Entries tagged "love"

Ryan. The Ultimate Lesson in Show Don’t Tell and a More Moving Computer Animation Than Anything Pixar’s Done.

Ryan by Chris Landreth, National Film Board of Canada

My girlfriend Mariko showed me this animation by Chris Landreth at the National Film Board of Canada the other day. It hit me like a rock.

It won an Academy Award and made one of those happy occasions when something superlative won. It is perhaps the best piece of documentary I’ve ever seen and one of the most whole expressions of what it means to make art and what it means to live in suffering I’ve ever seen.

It captures what is handed down from generation to generation. Its characters embody what our mental anguish does to us, literally. It shows what a hold money has on art and why art is oxygen. It has tenderness and such self-awareness and love. And it does all these things compactly in beautiful small, detailed gestures. It is exquisite storytelling. Chris Landreth has committed the greatest act of art: he has paid great attention. And he has cared. And he has not turned even one inch away from the truth.

A note: You will probably cry. I did. But it is the most satisfying and important kind of cry. The kind that lets you know that the very point of being alive has not been overlooked.

But does it scale?

scalespam1
When people ask me about how I scale intimacy when I’m speaking about How to Tummel (Design for Conversation) what they’re asking is “how can I make money?”

Although I’m showing how intimacy does scale. I’m interested in this unarticulated, but intended question.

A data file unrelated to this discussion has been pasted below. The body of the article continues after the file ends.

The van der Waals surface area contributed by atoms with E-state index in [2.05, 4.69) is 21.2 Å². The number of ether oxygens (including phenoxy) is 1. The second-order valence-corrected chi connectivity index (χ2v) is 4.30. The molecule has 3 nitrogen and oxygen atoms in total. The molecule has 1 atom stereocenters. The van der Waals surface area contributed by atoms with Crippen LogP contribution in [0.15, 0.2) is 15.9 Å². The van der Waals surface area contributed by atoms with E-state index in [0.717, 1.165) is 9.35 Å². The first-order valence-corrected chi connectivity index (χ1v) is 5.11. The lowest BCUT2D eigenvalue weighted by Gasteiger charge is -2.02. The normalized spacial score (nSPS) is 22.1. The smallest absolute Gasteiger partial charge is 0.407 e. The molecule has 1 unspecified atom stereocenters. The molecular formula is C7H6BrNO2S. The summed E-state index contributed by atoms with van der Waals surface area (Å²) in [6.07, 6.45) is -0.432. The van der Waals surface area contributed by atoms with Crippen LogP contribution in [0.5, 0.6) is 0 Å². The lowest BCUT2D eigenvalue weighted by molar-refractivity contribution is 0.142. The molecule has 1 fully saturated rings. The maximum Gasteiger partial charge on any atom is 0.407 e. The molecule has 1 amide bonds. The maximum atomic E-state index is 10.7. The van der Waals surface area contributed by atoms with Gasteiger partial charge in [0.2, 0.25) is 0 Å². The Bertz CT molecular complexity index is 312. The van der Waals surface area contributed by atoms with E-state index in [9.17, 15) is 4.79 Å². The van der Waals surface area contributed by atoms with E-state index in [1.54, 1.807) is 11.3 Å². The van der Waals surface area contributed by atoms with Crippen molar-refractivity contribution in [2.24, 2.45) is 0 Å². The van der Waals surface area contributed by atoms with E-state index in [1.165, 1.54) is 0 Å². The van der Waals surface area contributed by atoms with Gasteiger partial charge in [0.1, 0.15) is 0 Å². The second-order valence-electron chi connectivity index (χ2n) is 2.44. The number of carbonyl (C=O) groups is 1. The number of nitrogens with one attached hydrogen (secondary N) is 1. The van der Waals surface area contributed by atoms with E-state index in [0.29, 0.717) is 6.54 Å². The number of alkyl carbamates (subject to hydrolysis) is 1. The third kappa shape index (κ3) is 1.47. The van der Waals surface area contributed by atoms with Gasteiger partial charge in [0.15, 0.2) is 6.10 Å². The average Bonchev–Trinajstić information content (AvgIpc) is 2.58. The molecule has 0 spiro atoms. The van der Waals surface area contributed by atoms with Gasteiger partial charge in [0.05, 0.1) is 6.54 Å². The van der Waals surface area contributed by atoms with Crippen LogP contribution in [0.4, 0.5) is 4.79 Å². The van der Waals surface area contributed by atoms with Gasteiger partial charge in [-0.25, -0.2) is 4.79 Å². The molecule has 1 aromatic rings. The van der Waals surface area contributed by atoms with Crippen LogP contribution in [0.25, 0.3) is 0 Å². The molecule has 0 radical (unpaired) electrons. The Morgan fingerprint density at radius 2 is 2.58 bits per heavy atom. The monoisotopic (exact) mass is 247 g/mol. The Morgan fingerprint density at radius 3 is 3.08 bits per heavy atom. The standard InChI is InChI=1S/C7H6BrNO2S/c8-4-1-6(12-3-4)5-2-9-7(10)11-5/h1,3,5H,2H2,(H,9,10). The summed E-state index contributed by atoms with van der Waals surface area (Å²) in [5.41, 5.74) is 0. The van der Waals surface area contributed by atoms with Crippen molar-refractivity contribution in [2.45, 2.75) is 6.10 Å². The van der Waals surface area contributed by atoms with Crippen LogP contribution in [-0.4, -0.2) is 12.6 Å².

When you ask “how can I make money?” before “how can I bring value?” (or it’s seed: “”what delights both me and you?”) then you are building from fear.

My biggest problem can be seen in a speech I’ve seen Guy Kawasaki give would-be entrepreneurs “How can I take your money and get it into my pocket,” he says.

Then you’re on a habitraille you can’t get off until you change your very first underlying question. The fear breaks down to an assumption that what matters to me doesn’t matter to you. Therefore I must make stuff that “scales” that everyone else will love NOT what makes sense to me. The emotional basis of this is “I can’t be myself and be loved.” That’s what the market is built on…what we create from our assumptions.

It’s just hard to believe that what we love and how we naturally are could be loved by others as well. Solution: day jobs we hate, alcohol and hockey stick graphs on start-up Powerpoints. It either sucks, or it’s a HUGE HIT.

Sustainable, happy living. An honest living (coincidentally the title of my work memoir in progress) is not either or thinking. You can have both. The answer to most either or questions is both. It’s a major mindset shift but once you make it, everything in your life looks different. And social media gives us the opportunity to connect more easily with more people. The barriers to approaching people are much lower. The barriers to being personal and genuine are culturally (and technologically) dissolving. And when you’re authentic, in public the opportunities that come are different. You can be filtered differently and you will filter differently.

You will see others for who they really and and you will be seen and feel seen. You will share what you genuinely care about and you’ll connect with others about the pieces of that that are valued by others too. Social media gives you that opportunity dozens of times a day. That gives you lots of feedback by which to observe the places of genuine intersection.

I want to keep exploring those places. That’s why I involve multiple guests on the Heather Gold Show and involve the whole room. More lines of thought and caring, more possibilities for intersection. Those nodes, they scale in a big way. But they are naturally the creation of many people. That’s how we find them collectively.

I’m not sure what to call them yet, but I’ve got a couple of contenders: truth and love.



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